I slept extremely well the night before the race. I didn’t take this as a good sign. I normally get very little sleep the night before a big race, and the lack of nerves just didn’t seem right.
So back to the race!
The swim as mentioned earlier was thankfully a wet suit swim. I felt a bit of a fraud with my ‘gold’ swim cap on. Basically you get rewarded by IM for entering (and of course paying for) more races by scoring points which then lead to a title of ‘All World Athlete (AWA)’. I’m only a silver AWA, so not that good 😉 I lined up with Marsden, a veteran of 11 Ironman races now and you can imagine our eagerness to join in the happy clappy atmosphere!
The swim was pretty uneventful but did seem to go on a bit. I recall feeling pretty flat and thinking a long day lay ahead. The swim was long, over 4000 metres which was a bit of a surprise for the normally so efficient Swiss organisers. That’s two years running now with overly long swims! Swim time 1 hour 13 minutes 42 seconds.
The first 35km of the bike are flat and fast and then into the hills with 3 long climbs and some fantastic descents (55 mph ☺). The temperatures were rising and the sweat was flowing. Drink, eat, repeat was the mantra for the ride. No toilet stops on the bike even with fluids going in is always a bit of a concern.
A good first lap on the bike was in hindsight a little too fast. Cycling is by far my strongest discipline, and even with power meter readings to try and reign yourself in, it’s so easy to get carried away. I caught Marsden on the second lap about 120km into the bike leg. I didn’t realise I’d passed him until I heard the shout of ‘alright Dench?’ I sat up and we had a quick chat side by side, what mates wouldn’t? Next thing a draft buster has given Marsden a 5 minute drafting penalty. As the inside man he was punished for not dropping back. Very harsh and of course Marsden blames me!
I suffer with pressure pains on the soles of my feet when doing this long distance stuff. This was building on the second lap of the bike and didn’t bode well for the run. I’d already resigned myself to an unpleasant 4 hours or so in the heat on the run and this didn’t help my mood at all.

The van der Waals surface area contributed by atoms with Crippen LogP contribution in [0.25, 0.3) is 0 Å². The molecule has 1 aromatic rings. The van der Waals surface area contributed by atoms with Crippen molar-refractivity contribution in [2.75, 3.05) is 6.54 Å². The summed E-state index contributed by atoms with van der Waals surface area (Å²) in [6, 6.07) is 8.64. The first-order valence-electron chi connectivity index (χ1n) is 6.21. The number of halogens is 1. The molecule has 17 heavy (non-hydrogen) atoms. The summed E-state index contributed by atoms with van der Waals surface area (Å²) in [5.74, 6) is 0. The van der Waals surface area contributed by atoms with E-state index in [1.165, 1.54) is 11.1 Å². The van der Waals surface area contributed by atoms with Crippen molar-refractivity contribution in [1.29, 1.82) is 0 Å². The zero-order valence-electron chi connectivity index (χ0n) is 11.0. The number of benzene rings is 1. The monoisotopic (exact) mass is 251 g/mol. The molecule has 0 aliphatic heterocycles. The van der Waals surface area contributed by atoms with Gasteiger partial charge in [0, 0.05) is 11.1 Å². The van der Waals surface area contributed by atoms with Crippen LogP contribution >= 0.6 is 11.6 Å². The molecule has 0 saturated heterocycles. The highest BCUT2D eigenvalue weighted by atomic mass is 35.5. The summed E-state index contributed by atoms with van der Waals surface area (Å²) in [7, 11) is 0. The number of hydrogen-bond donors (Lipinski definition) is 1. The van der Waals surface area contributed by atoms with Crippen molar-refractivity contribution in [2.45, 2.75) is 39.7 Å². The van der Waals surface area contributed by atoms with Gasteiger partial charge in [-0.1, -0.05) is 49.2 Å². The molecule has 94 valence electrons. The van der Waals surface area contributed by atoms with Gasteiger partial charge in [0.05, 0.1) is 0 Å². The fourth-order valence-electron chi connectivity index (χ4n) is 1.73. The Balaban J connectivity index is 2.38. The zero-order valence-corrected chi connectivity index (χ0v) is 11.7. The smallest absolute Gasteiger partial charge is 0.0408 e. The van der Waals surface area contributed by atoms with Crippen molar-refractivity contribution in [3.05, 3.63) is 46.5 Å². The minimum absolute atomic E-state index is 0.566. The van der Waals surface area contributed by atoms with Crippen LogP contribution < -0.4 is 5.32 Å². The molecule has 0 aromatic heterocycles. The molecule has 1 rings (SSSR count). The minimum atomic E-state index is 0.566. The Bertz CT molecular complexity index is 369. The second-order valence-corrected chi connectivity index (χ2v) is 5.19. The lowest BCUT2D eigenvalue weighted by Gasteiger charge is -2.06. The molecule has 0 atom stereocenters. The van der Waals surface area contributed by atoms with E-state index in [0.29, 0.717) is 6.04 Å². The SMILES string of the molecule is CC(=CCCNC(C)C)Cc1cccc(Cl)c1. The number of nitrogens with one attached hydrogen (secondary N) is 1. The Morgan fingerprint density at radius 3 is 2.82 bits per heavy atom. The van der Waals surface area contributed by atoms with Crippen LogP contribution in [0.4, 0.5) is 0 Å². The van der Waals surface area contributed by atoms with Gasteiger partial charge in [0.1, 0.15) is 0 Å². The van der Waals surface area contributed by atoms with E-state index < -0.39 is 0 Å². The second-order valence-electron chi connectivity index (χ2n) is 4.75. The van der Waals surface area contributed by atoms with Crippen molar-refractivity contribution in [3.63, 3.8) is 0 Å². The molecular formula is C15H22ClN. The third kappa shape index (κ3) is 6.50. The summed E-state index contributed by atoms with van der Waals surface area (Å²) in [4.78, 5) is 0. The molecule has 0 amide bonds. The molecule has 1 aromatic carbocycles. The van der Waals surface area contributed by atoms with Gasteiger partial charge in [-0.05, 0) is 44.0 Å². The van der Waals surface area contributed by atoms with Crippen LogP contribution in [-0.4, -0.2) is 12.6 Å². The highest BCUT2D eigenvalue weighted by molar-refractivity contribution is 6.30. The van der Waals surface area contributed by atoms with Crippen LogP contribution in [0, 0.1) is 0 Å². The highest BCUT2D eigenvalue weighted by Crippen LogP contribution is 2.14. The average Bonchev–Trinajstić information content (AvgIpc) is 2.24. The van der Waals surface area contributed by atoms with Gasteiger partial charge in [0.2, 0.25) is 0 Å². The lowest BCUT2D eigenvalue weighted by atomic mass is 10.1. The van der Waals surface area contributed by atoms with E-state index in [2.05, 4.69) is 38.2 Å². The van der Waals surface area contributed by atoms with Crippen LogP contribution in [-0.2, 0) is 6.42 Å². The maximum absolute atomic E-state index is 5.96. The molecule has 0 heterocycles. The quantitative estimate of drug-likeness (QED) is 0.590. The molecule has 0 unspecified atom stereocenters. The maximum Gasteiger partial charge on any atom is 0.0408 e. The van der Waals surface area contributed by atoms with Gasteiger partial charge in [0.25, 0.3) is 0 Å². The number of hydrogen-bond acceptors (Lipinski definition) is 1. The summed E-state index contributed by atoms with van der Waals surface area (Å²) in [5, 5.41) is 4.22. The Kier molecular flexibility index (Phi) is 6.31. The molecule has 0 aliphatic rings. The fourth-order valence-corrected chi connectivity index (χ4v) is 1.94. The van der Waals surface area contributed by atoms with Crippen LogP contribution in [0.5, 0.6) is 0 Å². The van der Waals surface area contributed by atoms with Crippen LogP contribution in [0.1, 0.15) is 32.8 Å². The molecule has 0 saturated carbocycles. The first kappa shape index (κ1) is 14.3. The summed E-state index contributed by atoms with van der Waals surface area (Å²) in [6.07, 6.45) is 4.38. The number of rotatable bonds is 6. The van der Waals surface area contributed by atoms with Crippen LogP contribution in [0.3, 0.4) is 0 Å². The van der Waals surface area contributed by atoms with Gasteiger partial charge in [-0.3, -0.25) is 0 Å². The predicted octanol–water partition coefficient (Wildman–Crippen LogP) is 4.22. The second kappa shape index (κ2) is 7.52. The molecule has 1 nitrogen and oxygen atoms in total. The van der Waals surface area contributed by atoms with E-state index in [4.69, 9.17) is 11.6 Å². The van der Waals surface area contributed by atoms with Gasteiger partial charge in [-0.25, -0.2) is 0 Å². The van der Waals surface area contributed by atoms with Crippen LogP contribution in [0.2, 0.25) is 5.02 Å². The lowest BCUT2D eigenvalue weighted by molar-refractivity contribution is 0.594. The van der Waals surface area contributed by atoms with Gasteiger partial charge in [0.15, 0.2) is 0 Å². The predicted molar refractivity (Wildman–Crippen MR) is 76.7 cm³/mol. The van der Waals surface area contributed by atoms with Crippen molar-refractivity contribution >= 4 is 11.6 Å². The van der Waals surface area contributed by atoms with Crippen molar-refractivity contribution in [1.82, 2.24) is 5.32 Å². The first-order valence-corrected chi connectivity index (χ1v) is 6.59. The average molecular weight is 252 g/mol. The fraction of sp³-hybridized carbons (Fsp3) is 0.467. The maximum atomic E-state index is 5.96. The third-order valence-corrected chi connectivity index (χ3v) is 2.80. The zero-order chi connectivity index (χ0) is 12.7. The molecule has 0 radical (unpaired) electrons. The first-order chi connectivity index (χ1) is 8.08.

The bike was 5 hours 22minutes 9seconds including nearly 5000ft of climbing. 8 minutes quicker that 9 years ago. Would I pay the price on the run?
The first step was unpleasant and every step from then until the end even more so. It’s not that I blew up as I fuelled myself well through every feed station. I now have a fondness for Bouillon a magic liquid which should be at every IM race. My feet were in bits and every step hurt on those pressure points. It didn’t help that my feet were soaked from sweat, water, ice (I would not have finished this race without the ice and wet sponges at the feed stations – take note IM Vichy). My knee was niggling a little by this point as well, but at least that gave me something to think about to take my mind off my feet!
On that last lap I walked a little, not a lot but enough to focus my mind to cope with the discomfort. Marsden re-passed me at the start of that last lap and asked if I had it in me to try and come in under 11 hours and run the rest with him. My exact description of how I felt is not repeatable in this report! I did start up again and crossed the line with a run time of 4 hours 28minutes 5 seconds.
As I crossed the line a lady put a medal around my neck and asked if I was ok? My reply was ‘can I get these trainers off and can you put them in the nearest bin please!!’ As I write, I am still of that same mind set even though my friends are talking of which one to do next year.
Many people thought I might be disappointed with my time as it was slower than 9 years ago. The consensus is that it was a slower year this year and the heat was always going to be a factor for me. Marsden who has 11 Ironman’s under his belt said it was the second toughest he’d done (Lanzarote being his hardest – a famously tough race). You can only race conditions on any given day, and the reality is I’ve never dug as deep into my reserves as Sunday to finish anything I’ve done. For that reason I’m quite proud of finishing in the time I did – 11hours 11minutes 34seconds.